Netflix goes back in time to reinforce the stigma surrounding mental illness.
Prior to this season, I was a huge fan of Stranger Things. As a child of the ‘80s, I grew up playing Dungeons and Dragons, watching movies like E.T., and looking forward to visiting the local mall. Stranger Things felt familiar to me; I was the perfect audience.
Although never a fan of horror, I found much to love about the first three seasons. They could be scary at times, but they were never wake-with-nightmares terrifying. Sure, the monsters were gruesome, but Eleven was usually around to blast them into the other dimension. And the camaraderie of the cast was magnetic and entertaining. It was great television, and I loved it. But then along came season four, and instead of conjuring positive 1980s nostalgia, it summoned damaging biases that should have been left in the past.
Prior to our family’s struggle, I had a prejudiced view of mental illness. I’m certain this began in adolescence. My middle school showed Psycho in the cafeteria on movie night. Looking back, I can’t believe they actually did that. I vividly remember all the seats lined up like a theater, little kids shrieking in terror. It was hard for a 12-year old to sleep after that, wondering if people like Norman Bates really existed in the world.
Growing up, some of the most popular movies had essentially the same plot: psychotic killer sneaks up murdering people in the most graphic ways. Halloween was one of the first, with Michael Myers escaping the sanatorium and running around with his freaky white mask. Friday the 13th followed closely behind, the various Voorhees family members haunting Crystal Lake. And how about Nightmare on Elm Street? This was a franchise about how you could never be safe from a psychotic, even in your dreams.
Like so many of my peers, I was brainwashed. Although I had never been with someone suffering psychosis, I was convinced of its deadliness. This could not have been more wrong. Recent research has shown that those with serious mental illness commit violent acts less than 3% of the time, which confirmed historical studies with comparative results. Psychotic individuals are more likely to hurt themselves than anyone else. They are mostly scared and confused, in desperate need of compassion and support.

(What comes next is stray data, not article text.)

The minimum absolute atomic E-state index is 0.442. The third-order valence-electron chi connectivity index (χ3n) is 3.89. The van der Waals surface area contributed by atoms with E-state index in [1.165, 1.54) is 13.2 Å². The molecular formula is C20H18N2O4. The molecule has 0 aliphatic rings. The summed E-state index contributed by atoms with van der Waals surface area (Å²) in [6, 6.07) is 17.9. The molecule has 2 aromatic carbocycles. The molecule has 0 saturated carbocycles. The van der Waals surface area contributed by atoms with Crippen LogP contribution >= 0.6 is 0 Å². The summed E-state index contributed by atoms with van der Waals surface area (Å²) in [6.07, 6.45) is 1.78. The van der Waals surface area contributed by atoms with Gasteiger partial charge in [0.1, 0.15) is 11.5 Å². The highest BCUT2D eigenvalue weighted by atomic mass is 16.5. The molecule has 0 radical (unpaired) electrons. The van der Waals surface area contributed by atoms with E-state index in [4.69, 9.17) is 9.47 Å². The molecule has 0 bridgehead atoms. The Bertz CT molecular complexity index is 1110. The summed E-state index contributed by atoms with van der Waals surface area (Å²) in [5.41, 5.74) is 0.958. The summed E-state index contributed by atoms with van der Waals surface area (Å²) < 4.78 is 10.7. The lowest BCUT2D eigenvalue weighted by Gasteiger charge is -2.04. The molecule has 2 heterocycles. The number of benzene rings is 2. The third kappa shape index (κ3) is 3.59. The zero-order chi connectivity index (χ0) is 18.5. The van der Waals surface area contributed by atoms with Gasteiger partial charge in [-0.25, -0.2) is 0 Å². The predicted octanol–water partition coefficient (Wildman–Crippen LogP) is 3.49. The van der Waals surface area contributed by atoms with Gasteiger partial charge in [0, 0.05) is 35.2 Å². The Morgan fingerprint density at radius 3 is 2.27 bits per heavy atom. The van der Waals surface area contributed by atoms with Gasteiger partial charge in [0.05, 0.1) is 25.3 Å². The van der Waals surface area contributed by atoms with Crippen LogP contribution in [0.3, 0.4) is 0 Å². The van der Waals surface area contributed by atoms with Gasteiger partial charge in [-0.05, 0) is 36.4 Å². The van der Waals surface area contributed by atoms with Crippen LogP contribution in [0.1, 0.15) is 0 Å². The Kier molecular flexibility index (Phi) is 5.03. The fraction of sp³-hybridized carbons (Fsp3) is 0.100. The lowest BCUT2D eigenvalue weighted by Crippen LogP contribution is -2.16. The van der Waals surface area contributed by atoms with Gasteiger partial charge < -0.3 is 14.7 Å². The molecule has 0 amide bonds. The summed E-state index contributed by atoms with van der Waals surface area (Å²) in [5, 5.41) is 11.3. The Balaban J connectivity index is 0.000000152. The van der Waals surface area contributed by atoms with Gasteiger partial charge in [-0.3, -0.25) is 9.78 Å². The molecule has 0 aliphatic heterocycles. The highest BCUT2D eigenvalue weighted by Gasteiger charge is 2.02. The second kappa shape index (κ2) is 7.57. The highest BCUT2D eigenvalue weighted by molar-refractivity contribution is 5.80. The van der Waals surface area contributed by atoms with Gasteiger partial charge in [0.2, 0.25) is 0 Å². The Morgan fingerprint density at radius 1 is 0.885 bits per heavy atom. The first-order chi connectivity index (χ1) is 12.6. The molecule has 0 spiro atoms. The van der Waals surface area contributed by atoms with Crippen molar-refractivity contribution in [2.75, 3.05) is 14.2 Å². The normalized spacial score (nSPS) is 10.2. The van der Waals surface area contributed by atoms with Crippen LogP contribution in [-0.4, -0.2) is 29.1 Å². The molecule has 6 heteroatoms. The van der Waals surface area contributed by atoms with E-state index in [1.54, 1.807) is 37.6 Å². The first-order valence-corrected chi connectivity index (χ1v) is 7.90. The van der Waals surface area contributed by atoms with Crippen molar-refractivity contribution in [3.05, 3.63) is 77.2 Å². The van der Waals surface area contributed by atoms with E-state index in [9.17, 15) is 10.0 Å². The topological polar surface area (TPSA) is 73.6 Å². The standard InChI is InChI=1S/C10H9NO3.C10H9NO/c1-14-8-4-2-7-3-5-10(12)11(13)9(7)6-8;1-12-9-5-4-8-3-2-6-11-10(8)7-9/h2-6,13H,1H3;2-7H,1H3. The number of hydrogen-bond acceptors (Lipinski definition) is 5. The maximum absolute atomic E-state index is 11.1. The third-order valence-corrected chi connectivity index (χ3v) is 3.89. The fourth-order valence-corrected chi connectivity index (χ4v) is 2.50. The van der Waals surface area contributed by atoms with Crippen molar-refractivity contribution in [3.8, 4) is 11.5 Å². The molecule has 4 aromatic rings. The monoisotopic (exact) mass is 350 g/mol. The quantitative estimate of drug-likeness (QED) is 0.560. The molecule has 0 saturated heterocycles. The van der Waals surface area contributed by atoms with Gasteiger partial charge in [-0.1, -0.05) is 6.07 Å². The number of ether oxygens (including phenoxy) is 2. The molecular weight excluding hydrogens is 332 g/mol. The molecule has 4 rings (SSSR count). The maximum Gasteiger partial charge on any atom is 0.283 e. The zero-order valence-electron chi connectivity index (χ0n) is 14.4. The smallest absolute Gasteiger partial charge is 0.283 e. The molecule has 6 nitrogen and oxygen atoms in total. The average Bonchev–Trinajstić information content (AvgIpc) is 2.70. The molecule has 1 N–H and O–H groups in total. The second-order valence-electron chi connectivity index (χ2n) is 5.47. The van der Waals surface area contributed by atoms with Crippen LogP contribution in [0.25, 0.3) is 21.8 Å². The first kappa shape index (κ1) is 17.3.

Slasher flicks, and similar tropes from the world of entertainment, perpetuate a lie that does real damage. The stigma prevents people from asking for help, even if they begin to sense something off in their emotional state or thought process. It keeps us, as a society, from addressing mental illness in the same way that we do other diseases. Personally, when my loved one first became psychotic it scared the hell out of me—an unfortunate result of Hollywood’s exaggerated portrayals.
And that’s why I was so disappointed by this year’s Stranger Things. Almost immediately, it became clear that the theme that the Duffer brothers had chosen to resurrect was '80s horror, specifically movies cursed with tragically unrealistic psychotics. They even hired Robert Englund, the star of Nightmare on Elm Street, to play the institutionalized patient in the stereotypically spooky mental hospital. As much as I loved the prior seasons, I almost couldn’t watch anymore; I was too mad and frustrated.
Time warping back to 1985 was fun when it wasn’t detrimental, but old school scary movies did too much damage; we shouldn’t be revisiting and celebrating them. We’ve come too far to lose ground now. I’ve read articles arguing that season four encourages asking for help when faced with mental illness because the one kid who survives only does so after reaching out to her friends. But I’m not buying it.
Humans have been wired to react more powerfully to the negative than the positive. Max’s survival might have sent a positive message, but it became lost in the overwhelmingly destructive portrayal of the psychotic villain. Unfortunately, the primary take away from this season will be the misconception that mental illness is scary and dangerous. Make no mistake—Stranger Things has set us back in the battle to end the stigma. As social psychologist Roy Baumeister says of the negativity bias: